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Tag: anesthesia|article link

[Risk management in epidural anesthesia].

By wp_zaman

[Risk management in epidural anesthesia].

Masui. 2011 Nov;60(11):1259-66

Authors: Imamachi N, Saito Y

Abstract
Epidural anesthesia has many advantages, including block of surgical stress, postoperative pain management and prevention of postoperative complications. Therefore, we should use epidural anesthesia when indicated. However, patients with preexisting spinal stenosis or lumbar radiculopathy have higher incidence of neurologic complications after epidural anesthesia. Epidural abscesses caused by epidural anesthesia are rare. However, epidural abscesses are serious complications in patients. Knowing the risk factor of epidural abscesses is important to prevent epidural abscesses, and early diagnosis and early treatment are needed when suspected. It is important to have measures for safety in performing epidural anesthesia at every hospital. Recently, we have many anesthetic techniques, including epidural anesthesia, remifentanil infusion, ultrasound-guided peripheral nerve blocks and intravenous PCA. Therefore, we should choose an anesthesia method based on the careful evaluation of the benefit and risk balance for the patient’s safety to reduce the incidence of complications.

PMID: 22175165 [PubMed – indexed for MEDLINE]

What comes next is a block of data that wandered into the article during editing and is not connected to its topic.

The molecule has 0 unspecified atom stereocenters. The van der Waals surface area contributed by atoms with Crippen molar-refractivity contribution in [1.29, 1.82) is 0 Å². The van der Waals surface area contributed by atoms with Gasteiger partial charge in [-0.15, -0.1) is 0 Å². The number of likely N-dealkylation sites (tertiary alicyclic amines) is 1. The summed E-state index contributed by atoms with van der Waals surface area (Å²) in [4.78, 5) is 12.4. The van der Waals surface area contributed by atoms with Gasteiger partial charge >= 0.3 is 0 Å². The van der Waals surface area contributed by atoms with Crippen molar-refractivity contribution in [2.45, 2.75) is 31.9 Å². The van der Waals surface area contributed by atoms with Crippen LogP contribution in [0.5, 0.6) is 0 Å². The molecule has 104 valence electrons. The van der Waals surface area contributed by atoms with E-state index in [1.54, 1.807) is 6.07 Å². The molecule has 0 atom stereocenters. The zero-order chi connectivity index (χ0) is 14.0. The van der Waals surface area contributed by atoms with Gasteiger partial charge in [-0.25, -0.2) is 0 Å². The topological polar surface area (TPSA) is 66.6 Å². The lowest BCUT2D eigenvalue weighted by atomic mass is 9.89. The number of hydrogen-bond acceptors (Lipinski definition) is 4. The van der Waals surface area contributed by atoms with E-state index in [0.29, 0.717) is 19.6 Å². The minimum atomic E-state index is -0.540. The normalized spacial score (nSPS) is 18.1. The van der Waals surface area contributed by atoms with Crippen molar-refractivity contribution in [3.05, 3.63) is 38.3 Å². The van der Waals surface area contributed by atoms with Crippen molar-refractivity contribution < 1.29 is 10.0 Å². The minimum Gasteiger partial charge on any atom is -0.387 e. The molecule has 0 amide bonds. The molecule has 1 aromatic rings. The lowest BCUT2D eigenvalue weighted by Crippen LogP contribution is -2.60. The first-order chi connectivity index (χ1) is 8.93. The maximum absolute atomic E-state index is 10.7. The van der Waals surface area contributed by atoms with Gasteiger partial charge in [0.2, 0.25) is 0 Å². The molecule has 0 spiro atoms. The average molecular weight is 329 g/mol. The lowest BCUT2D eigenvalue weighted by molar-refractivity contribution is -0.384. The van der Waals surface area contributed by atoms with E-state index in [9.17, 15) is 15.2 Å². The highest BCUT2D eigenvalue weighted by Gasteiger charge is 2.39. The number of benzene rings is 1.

Epidural anesthesia for Cesarean delivery in a patient with post-traumatic cervical syringomyelia.

By wp_zaman

Epidural anesthesia for Cesarean delivery in a patient with post-traumatic cervical syringomyelia.

Can J Anaesth. 2011 Aug;58(8):764-768

Authors: Margarido C, Mikhael R, Salman A, Balki M

PURPOSE: To illustrate the successful management of a patient with post-traumatic syringomyelia (PTS) and chronic pain syndrome who presented for elective Cesarean delivery under epidural anesthesia. CLINICAL FINDINGS: A 30-yr-old gravida 3 para 1 woman, with a known diagnosis of cervical PTS secondary to a whiplash injury sustained three years earlier, presented to the labour and delivery unit at 31 weeks’ gestation. She had severe pain in the cervical and lumbar spine, motor and sensory deficits in the upper extremities, tender mass in her left trapezius muscle, and history of dizziness and syncopal episodes. She was taking oxycodone 120 mg·day(-1) Magnetic resonance imaging of her spine revealed a syrinx of 2 mm in diameter extending from C4 to T1 levels with disc protrusions in the C4-C6 region. There was no evidence of Arnold-Chiari malformation or elevated intracranial pressure. On airway examination, her Mallampati score appeared normal, but there was a limitation in the range of her neck movements in all directions. An elective Cesarean delivery was planned at 39 weeks’ gestation. An epidural catheter was placed using ultrasound guidance, and the procedure was performed without complications. CONCLUSIONS: The successful management of this case suggests that epidural can be considered in women with cervical PTS presenting for a Cesarean delivery.

PMID: 21625969 [PubMed – as supplied by publisher]